I’ve never understood gambling. To acknowledge that you’ll probably lose your hard-earned cash and then still cast your lot has always felt like a bad bargain to me. It doesn’t matter if it’s a dollar scratch-off or a millionaire’s wager at a Vegas blackjack table. Somehow, I don’t get the thrill of anticipation. I’m oblivious to the poker player’s rush, the heady what if of lotteries, the anxious wait at the slots as the fruit spins furiously. All I hear is the house always wins.

And yet like all of us, I gamble every day.

Not at the video poker lounge or casino, but in my life, every day, every minute, I’m gambling. Playing the odds is really an institutional form of hope.

Up to the moment I receive an editor’s rejection notice, there’s still hope for that acceptance. Before I step on the scale, I’m still hopeful that I’ve reached my ideal weight. At the store, I choose apples with the hope that they won’t be wormy or overripe. Then I gamble on a check-out lane and hope it’s the fastest choice—which hardly ever pays out. Most of the time, the house really does win.

And at this holiday time of year, we who love addicts run a gamut that pits terrible odds against a sliver of hope. It’s gambling in its rawest, most awful form, and yes, those hopes are up against crushing odds. Will my recovering adult addict make it through all the holiday drinking and merrymaking? How do you hope for a merry or even so-so holiday if you know your loved one will also be tempted to celebrate, triggering a binge or relapse? During those idealized and cruel ads and movies depicting happy families, will you take a chance and hope for a drama-less season with the addicts in your life? Are you feeling lucky? Or better yet, are you feeling hopeful?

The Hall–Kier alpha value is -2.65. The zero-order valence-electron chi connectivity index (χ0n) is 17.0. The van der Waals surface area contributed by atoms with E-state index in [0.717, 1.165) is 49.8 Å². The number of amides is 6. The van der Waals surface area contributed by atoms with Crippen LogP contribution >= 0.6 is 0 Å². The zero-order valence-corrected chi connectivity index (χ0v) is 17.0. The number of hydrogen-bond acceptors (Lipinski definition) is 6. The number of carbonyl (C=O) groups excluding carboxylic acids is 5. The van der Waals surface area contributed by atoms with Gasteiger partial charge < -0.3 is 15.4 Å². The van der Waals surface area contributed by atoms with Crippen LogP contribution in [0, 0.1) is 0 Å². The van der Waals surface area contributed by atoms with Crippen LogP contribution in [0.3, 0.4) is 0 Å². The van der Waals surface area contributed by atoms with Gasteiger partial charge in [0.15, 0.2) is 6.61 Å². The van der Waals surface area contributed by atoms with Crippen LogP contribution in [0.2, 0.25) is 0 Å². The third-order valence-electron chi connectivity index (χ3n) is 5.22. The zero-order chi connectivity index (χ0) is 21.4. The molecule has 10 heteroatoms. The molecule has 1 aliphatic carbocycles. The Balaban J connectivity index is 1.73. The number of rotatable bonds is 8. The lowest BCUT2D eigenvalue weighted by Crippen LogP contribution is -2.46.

But don’t place all your hopes in a leaky lifeboat. The Titanic’s designers were blind to the suffering of steerage passengers, and in their ignorance, didn’t provide life boats for all aboard. Those in charge held out promises that we now know were exaggerated, even manipulated—all to tout the mistaken belief that the ship was unsinkable. Many who gambled (hoped) based on those promises paid a terrible price in the icy waters of the Atlantic.

My three sons are all active in their addictions. In their own unique ways, they try to convince me to place in them all my hopes for a serene and thanks-filled holiday. They assure me they’ll show up sober to the Thanksgiving table. They promise there will be no drama, no shouting, stealing or sneaking. I want to believe. I’m hungry for hope.